Disassemble of the rear suspension

Disassemble of the rear suspension

The fasteners for the cushion link levers are 17mm on both ends, you'll need 2 17mm tools. The swingarm pivot shaft has a 22mm nut, you'll need a 1/2" drive socket for that and a breaker bar or ratchet. The bottom of the shock is attached to the cushion lever with a single bolt, 12mm head, 14mm nut.

Place the bike up on a stand that allows the rear wheel to hang free.
- Remove the rear wheel and set aside.
- Remove the rear shock
 NOTE You do not need to completely remove the shock,, but it only makes sense to do so and inspect the spherical bearing at the top, as well as get the entire assembly out of the way while working on the swing arm.
- Remove the chain guide from the swingarm.
- Remove the rear brake caliper
- Remove the rear brake line clips from the swingarmbrake clips.jpg
- Remove the cushion levers bolts from the cushion lever and frame cushion lever remove.jpg
- Remove the cushion lever to frame mounting bolt and nut lower mount cushion lever.jpg NOTE in this pic, Harry has already removed the swing arm, That’s not wrong, just another way to get to the end result. For this article, to work best with most readers, the procedure list closely follows that outlined in the Factory Service Manual.
- Next, remove the 22mm nut on the left side from the swingarm shaft. swingarm02.jpg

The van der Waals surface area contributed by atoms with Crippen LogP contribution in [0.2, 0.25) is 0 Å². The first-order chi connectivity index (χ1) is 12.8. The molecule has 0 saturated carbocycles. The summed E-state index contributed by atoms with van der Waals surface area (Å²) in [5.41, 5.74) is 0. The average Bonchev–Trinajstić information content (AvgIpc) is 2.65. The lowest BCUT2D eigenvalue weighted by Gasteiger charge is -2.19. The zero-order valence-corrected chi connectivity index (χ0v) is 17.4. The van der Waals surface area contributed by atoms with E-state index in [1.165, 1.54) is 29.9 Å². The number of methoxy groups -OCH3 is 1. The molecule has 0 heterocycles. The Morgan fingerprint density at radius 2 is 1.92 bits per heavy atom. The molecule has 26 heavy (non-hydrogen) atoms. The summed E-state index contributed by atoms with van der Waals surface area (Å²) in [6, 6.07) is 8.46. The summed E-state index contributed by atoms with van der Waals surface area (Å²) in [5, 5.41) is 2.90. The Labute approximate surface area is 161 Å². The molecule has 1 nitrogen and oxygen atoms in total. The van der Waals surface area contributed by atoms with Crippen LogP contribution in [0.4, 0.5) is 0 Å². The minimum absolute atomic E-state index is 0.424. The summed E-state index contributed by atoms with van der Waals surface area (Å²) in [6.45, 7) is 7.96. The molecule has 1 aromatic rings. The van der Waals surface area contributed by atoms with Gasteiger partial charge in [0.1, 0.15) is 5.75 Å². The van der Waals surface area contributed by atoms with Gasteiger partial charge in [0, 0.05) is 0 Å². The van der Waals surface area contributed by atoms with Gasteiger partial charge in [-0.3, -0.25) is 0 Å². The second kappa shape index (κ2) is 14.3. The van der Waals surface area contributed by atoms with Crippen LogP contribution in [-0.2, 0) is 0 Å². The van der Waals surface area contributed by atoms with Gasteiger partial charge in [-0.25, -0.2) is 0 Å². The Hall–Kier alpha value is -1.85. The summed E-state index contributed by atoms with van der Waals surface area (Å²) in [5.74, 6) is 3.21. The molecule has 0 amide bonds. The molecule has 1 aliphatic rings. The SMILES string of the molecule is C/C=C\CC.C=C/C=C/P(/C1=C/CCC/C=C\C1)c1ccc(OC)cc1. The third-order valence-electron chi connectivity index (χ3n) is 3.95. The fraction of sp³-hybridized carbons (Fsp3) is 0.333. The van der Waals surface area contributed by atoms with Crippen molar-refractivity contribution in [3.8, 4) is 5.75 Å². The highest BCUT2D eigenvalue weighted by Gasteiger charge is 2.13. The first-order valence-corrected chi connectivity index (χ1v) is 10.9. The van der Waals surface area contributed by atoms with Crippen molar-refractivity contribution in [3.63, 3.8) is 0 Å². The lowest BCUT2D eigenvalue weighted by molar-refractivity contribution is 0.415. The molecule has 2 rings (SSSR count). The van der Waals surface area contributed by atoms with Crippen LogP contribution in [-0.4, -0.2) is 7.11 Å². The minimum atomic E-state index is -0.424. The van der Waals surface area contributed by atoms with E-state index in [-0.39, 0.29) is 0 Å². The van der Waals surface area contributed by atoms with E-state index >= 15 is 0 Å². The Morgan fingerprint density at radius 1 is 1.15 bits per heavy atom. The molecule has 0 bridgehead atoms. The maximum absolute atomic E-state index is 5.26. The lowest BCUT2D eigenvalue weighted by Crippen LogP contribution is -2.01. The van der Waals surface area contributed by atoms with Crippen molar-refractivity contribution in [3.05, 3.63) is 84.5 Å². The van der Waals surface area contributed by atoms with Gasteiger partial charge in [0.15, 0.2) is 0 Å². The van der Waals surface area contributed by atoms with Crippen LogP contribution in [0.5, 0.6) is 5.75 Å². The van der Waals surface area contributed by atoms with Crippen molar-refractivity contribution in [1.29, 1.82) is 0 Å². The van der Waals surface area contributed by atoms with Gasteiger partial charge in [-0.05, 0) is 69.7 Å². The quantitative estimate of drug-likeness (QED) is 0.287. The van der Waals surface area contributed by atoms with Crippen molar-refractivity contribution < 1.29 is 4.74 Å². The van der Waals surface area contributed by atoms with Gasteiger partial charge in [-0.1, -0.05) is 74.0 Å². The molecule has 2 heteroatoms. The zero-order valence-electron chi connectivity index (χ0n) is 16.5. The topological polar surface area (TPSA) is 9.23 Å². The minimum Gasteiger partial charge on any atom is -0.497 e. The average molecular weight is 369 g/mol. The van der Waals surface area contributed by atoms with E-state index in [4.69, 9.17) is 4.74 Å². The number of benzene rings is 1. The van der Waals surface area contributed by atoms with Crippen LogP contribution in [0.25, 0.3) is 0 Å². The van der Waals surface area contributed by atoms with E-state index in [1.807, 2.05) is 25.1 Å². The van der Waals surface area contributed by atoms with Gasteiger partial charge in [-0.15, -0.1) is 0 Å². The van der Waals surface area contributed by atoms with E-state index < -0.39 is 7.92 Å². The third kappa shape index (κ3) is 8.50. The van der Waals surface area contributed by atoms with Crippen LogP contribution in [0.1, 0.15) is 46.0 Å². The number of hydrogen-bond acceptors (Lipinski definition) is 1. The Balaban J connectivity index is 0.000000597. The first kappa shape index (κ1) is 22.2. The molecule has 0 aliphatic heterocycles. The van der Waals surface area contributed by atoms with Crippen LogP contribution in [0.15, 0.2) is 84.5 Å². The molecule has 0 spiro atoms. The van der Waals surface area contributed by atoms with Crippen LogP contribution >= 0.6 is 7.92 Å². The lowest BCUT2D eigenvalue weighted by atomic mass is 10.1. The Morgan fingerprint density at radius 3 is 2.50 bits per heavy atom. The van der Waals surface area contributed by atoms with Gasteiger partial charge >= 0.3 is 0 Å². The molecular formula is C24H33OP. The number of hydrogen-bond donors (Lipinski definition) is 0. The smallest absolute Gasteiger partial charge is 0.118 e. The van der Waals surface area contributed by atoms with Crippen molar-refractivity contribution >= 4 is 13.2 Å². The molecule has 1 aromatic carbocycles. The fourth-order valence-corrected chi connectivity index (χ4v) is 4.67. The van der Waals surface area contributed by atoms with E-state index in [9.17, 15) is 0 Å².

- Using a brass drift or wooden dowel tap the pivot shaft out from left to right.swingarm03.jpg
Once the swingarm pivot shaft is out pivot shaft out.jpg the swingarm can be removed. Look carefully at the placement and order of the seals, washers, bushings as you remove the swingarm and other items. It is not as intuitive as one might expect.
- Remove the cushion link from the swingarm and inspect all bearings bushings, washers AND BOLTS for wear. Remeber, the bolt for the shock mounts, cushion links and levers,,, is what the bearings ride on, IOW, the bolt is the inner bearing race. If the bolt is worn where the bearing rides on it, you must replace it.

The swingarm and cushion link outer bearing races are best removed with a slide hammer. With some creativity that can be removed using a press or the right size drift and hammer..

Re-installing the rear suspension

After everything is clean, inspected, replaced as needed. It's just a matter of greasing all the parts with good grease like BelRay Waterproof grease, or Silkolene Pro-RG2 Waterproof grease.
swingarm grease.jpg
Then reassemble the parts in the reverse order.
Few tips.
- Grease is not only for lubing the bearings and bushings.. It will help hold the various needle bearings and washers in place.
grease helping.jpg
Install the swingarm to the frame, then the cushion link to the framecushion link to frame.jpg